Was anyone really surprised that Mr Trump caught COVID-19? Were you surprised that a large number of people who attended his rally to appoint a new Supreme Court justice also caught the disease? If you have been reading these articles, you will not be.
As you may have realised, I have a professional interest in the transmission of diseases by airborne particles, what was once called miasma but which now is understood to include both microbes and inanimate matter. In the field of industrial disease, biologists, physicists and chemists have for over a century worked with physicians and pathologists to understand the methods of transmission of coal, asbestos, silica and even farmyard and domestic dusts. More recently, we have turned our attention to nanoparticles (particles measured in thousand millionths of a metre, the size of a virus) in relation to the apparent consequences of inhaling polluted air. This is the hard physical and chemical science that has been under-stressed by both politicians and media, as well as by their scientific advisors, when discussing COVID-19.
What we have heard a great deal about is 'The Science' and following it, and we are all now familiar with epidemiological data as presented at news conferences. Epidemiology is the science of describing the patterns of health and illness in populations and drawing conclusions from them by inductive reasoning. This then allows predictions to be made by mathematical modelling as to what might happen in light of different approaches to management. All such predictions are surrounded by uncertainty. This is what might be regarded as soft science, useful for testing hypotheses and for proposing new ones. It has been the dominant basis of our response to the pandemic, but it is not easily testable experimentally. The reliability of the predictions can only be tested by seeing the consequences, and then only very approximately.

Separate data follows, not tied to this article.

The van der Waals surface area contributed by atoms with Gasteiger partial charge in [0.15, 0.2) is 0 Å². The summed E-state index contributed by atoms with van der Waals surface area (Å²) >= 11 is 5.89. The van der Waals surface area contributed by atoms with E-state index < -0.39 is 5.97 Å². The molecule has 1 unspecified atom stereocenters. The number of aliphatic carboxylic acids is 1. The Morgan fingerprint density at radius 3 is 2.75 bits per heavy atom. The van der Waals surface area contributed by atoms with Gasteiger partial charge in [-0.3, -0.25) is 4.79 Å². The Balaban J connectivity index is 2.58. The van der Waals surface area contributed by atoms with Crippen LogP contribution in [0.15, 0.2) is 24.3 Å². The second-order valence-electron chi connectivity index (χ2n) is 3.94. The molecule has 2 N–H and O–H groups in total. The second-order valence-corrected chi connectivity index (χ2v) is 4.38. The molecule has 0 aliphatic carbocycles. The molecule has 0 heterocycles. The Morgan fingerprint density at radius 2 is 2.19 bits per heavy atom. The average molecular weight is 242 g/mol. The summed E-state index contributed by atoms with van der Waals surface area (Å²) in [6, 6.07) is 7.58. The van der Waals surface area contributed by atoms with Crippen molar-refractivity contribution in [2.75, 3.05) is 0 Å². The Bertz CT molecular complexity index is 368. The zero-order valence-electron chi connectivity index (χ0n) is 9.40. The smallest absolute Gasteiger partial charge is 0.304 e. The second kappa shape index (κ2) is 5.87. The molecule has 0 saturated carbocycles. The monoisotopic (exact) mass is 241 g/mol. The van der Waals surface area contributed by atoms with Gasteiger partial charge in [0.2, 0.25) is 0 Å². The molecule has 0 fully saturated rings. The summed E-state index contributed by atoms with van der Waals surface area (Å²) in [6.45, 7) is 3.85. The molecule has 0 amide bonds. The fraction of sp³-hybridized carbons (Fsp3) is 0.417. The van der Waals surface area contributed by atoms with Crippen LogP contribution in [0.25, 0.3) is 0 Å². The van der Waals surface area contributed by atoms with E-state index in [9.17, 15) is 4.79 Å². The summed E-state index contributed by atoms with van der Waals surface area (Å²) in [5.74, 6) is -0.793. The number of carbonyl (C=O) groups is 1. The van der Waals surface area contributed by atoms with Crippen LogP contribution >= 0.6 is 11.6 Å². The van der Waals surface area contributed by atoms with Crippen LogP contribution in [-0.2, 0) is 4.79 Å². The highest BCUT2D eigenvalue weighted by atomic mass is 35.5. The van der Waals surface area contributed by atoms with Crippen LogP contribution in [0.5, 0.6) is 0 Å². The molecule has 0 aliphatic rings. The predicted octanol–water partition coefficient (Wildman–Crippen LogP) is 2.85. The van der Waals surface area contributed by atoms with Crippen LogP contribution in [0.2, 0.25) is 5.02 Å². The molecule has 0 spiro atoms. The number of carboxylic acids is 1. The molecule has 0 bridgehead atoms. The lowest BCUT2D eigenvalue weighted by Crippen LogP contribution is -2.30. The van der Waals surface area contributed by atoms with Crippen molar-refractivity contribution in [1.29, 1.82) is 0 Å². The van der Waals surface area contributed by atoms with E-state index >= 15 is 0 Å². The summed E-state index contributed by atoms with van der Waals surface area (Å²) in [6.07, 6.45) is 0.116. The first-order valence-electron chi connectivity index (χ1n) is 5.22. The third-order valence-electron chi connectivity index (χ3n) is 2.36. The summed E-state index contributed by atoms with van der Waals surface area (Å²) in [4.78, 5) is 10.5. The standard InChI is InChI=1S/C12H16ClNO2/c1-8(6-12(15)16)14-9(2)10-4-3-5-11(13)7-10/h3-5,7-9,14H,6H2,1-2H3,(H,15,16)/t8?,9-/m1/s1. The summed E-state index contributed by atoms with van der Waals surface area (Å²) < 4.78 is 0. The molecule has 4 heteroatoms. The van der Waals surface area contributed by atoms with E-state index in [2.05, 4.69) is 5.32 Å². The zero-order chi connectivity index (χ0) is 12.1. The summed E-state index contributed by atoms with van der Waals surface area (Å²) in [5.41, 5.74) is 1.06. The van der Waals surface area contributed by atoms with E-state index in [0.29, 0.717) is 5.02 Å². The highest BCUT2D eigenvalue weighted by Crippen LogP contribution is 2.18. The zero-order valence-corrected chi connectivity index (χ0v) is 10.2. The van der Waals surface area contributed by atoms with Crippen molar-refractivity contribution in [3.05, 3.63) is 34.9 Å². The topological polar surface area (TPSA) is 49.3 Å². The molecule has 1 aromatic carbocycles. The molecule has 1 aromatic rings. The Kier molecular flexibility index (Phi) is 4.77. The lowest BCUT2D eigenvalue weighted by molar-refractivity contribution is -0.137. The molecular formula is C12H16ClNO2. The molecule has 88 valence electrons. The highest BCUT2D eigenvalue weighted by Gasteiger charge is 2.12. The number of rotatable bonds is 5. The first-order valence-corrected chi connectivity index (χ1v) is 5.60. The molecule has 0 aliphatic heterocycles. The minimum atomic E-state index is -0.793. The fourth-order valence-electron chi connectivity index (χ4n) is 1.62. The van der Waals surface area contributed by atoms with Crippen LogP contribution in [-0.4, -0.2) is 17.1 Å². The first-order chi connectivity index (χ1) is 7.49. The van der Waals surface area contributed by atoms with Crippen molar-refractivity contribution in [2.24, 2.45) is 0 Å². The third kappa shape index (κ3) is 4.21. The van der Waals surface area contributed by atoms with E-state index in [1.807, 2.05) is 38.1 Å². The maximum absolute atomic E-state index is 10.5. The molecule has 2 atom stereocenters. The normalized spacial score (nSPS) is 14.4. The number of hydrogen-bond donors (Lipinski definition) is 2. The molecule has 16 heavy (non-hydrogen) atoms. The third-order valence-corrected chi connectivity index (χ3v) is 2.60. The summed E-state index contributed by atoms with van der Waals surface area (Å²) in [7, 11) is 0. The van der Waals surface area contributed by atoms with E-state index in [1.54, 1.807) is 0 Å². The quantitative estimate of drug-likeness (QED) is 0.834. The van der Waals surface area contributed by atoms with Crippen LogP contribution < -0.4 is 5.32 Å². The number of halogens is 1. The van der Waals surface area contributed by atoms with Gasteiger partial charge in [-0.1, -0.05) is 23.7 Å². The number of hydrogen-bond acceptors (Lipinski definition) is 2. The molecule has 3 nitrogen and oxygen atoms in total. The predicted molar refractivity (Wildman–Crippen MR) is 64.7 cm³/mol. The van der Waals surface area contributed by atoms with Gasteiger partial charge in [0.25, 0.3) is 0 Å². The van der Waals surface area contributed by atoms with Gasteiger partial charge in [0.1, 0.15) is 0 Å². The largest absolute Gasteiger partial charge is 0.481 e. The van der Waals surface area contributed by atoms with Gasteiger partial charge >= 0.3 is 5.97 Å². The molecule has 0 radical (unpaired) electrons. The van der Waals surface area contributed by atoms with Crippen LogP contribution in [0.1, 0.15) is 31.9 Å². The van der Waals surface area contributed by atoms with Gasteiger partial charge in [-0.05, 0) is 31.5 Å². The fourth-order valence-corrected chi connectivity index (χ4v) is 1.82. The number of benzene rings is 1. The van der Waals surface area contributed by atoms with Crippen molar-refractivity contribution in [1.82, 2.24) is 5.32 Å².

For example, how would you find out whether closing pubs at 10pm has worked? A moment's thought will tell you that any changes in infection rates following this action could be a consequence of many different associated behaviour patterns in the owners and customers affected by the rule.
Epidemiology has another very significant weakness. Save in exceptional circumstances, it provides very little information on the dose of the particles which you require to receive before falling ill, yet dose is fundamental to understanding how particles cause disease. The study of the dose of dangerous substances, poisons, is called toxicology, and a principle of toxicology is that the higher the dose, the greater the risk. It is particularly difficult to measure doses of microorganisms in epidemiology, yet this is important to understanding the spread of infections. In spite of the apparent dominance of epidemiology in the media account of COVID-19, much of the advice given has been based on the harder science, yet this has hardly been discussed. I believe it would be more helpful for people in terms of understanding what we are asked to do if this science were made clearer.
So here I go again; some hard scientific facts:
• SARS-CoV-2 is about 100 nanometers in diameter and is exhaled in droplets of water. It will therefore remain suspended in air according to physical laws, depending primarily on particle diameter, for from a few seconds to many hours. The smallest fall very slowly indeed.